Why can't I Export/Import a property? RRS feed

  • Question

  • I have a property in MainViewModel.cs:

    [Export("ActiveView", typeof(ViewModelBase))]
    public ViewModelBase ActiveView
        get { return _activeView; }
        private set
            if (value == _activeView)

            _activeView = value;

            if (_activeView != null)
                _activeView.IsCurrentPage = true;


    And DatabasLoginModel class has [Import] on ActiveView:
    public ViewModelBase ActiveView { get; set; }

    This is pretty much the same syntax as another export/import Im using for MainWindow (a la the MEFLook example) which works just fine.  The MEF document pages show export/import of properties pretty much just like this.

    But in DatabaseLoginModel, ActiveView is null.  I would have thought that it was supposed to basically reflect what MainViewModel ActiveView was, and even fire the appropriate notifications if I set it in DatabaseViewModel?

    What am I doing wrong?

    Thursday, October 8, 2009 6:15 PM

All replies

  • Did you compose this object, or was it created for you directly by MEF?

    Reed Copsey, Jr. - http://reedcopsey.com
    Thursday, October 8, 2009 6:40 PM
  • Hmm, maybe thats what Im not getting.  I thought that the following code from App.xaml.cs identified and composed matching exports and imports through the assembly:

    private bool Compose()
        var catalog = new AggregateCatalog();
        catalog.Catalogs.Add(new AssemblyCatalog(Assembly.GetExecutingAssembly()));

        _container = new CompositionContainer(catalog);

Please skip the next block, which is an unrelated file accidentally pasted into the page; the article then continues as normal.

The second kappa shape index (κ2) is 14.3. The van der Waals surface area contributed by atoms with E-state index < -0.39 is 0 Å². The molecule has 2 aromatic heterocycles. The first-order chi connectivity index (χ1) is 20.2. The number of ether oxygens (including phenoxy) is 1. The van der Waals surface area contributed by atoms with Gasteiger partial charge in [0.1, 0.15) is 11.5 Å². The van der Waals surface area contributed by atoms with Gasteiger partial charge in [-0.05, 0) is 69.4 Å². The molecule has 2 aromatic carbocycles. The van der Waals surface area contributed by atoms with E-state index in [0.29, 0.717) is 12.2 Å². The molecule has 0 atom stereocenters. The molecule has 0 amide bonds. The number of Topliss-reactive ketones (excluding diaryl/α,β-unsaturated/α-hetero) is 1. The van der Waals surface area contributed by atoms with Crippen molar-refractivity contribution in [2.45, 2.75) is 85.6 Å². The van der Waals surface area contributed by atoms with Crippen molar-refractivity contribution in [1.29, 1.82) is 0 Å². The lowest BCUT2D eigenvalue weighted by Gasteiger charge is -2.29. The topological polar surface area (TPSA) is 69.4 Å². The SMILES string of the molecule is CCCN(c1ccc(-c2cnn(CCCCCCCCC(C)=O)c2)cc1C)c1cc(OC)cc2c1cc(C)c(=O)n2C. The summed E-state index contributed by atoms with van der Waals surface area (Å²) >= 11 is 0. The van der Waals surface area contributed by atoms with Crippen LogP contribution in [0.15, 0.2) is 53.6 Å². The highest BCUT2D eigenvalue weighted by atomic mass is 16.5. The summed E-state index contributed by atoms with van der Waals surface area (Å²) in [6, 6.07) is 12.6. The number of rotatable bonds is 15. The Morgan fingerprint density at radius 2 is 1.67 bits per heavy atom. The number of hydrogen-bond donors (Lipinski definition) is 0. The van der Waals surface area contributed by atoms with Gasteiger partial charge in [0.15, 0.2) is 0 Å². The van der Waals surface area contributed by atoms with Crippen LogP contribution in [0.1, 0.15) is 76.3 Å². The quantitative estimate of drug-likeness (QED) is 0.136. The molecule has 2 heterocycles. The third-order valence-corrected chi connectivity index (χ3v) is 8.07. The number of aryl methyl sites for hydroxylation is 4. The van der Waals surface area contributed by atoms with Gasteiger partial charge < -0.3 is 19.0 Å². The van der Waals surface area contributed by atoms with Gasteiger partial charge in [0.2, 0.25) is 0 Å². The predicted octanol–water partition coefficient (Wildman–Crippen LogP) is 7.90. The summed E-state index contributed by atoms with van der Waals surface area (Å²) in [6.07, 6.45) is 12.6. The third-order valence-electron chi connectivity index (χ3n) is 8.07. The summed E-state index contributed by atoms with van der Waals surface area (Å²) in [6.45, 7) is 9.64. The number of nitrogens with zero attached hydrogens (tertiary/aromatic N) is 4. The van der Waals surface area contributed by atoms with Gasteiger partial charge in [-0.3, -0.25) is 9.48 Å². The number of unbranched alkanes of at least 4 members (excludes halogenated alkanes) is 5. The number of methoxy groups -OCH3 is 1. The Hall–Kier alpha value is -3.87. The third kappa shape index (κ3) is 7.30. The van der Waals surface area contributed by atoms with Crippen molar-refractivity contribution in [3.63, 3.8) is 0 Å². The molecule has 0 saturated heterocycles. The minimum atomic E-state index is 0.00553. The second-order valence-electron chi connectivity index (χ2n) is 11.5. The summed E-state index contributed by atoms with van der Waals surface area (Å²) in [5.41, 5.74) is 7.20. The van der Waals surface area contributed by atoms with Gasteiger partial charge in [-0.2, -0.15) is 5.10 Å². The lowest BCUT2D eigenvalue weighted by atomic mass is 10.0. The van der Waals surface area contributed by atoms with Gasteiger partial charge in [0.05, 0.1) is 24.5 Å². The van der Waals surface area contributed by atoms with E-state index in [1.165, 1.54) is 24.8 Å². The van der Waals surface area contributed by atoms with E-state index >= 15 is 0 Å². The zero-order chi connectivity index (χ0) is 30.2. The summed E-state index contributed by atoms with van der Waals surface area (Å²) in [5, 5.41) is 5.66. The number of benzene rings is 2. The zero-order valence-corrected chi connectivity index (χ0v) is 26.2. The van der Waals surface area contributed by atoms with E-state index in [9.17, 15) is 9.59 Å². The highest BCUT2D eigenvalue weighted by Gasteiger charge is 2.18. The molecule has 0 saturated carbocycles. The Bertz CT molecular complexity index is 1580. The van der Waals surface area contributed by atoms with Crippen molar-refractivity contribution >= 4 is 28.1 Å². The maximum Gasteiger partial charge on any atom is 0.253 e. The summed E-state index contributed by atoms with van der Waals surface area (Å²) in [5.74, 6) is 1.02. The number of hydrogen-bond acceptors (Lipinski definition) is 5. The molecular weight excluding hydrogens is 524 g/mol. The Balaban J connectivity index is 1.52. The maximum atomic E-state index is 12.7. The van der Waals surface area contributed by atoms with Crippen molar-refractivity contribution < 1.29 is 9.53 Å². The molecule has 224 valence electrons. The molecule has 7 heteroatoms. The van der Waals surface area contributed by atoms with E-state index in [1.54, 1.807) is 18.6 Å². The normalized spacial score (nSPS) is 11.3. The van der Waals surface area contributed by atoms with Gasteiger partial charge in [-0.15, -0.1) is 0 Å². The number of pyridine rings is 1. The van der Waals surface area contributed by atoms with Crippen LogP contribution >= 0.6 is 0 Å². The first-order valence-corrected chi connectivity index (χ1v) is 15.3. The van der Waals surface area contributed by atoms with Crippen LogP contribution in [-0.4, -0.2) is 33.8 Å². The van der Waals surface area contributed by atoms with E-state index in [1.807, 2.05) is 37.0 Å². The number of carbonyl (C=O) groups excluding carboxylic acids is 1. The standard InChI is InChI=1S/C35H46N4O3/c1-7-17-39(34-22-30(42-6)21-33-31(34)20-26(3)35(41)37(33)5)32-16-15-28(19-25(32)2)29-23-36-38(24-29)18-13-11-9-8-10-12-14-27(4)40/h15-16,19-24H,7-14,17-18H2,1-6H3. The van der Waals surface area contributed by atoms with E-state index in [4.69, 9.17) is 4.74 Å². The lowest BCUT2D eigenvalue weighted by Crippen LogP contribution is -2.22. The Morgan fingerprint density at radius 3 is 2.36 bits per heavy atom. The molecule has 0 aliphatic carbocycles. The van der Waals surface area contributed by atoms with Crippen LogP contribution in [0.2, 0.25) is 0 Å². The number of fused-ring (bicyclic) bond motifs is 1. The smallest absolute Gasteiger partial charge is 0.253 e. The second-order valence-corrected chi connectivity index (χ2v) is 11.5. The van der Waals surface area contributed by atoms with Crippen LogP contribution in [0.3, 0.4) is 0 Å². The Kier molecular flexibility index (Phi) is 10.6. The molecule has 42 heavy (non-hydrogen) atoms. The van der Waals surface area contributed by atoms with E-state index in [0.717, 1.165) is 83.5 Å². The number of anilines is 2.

CompositionBatch batch = new CompositionBatch();

        catch (CompositionException compositionException)
            return false;
        return true;

    It works for the MainWindow export from MainView.xaml.cs, but not my properties.

    Thursday, October 8, 2009 7:16 PM
  • I'll try to explain this in detail - any MEF experts out there, please chime in and correct me if I don't get this perfect.. :)

    It composes objects that are part of that specific batch .

    So, let's look at the code in stages (this will probably help you understand what's happening):

        var catalog = new AggregateCatalog();
        catalog.Catalogs.Add(new AssemblyCatalog(Assembly.GetExecutingAssembly()));

    This section builds a catalog to use for composition.  It's basically saying "what assemblies are we going to search for exports?" when we compose an object. In this case, you're only telling it to search the current assembly because your adding Assembly.GetExecutingAssembly().


         _container = new CompositionContainer(catalog);

    Here, we build a CompositionContainer.  This is the object that allows us to compose objects (fulfill their dependencies).

    Finally, we build something called a composition batch:

        CompositionBatch batch = new CompositionBatch();

    The "batch" is the actual object instances we're going to compose.  In this case, you're composing the application itself , and only the application, since you added "this" as the one and only part.  (You can add as many "parts" as you want, and compose all of them in one shot.)

    Finally, you're "composing" the application:


    When you do this, MEF looks at your application, and see:

        public ViewModelBase ActiveView { get; set; }

    Since there's an Import defined, it goes out, and finds a matching export (tagged "ActiveView"), then constructs it, and sets your property.  This "injects" the ActiveView into your Application for you.  When it does this, since MEF is constructing the ViewModelBase instance, it will automatically inject any depdencies required there, as well (and recursively keep working).  Basically, everything that's generated directly by MEF via an Import is also effectively composed.

    However, later, you're working in a different class, and in an instance that wasn't generated directly by MEF.  Since this object was one you created, and not MEF, there's nothing that says "compose me", so it's [Import] elements aren't imported.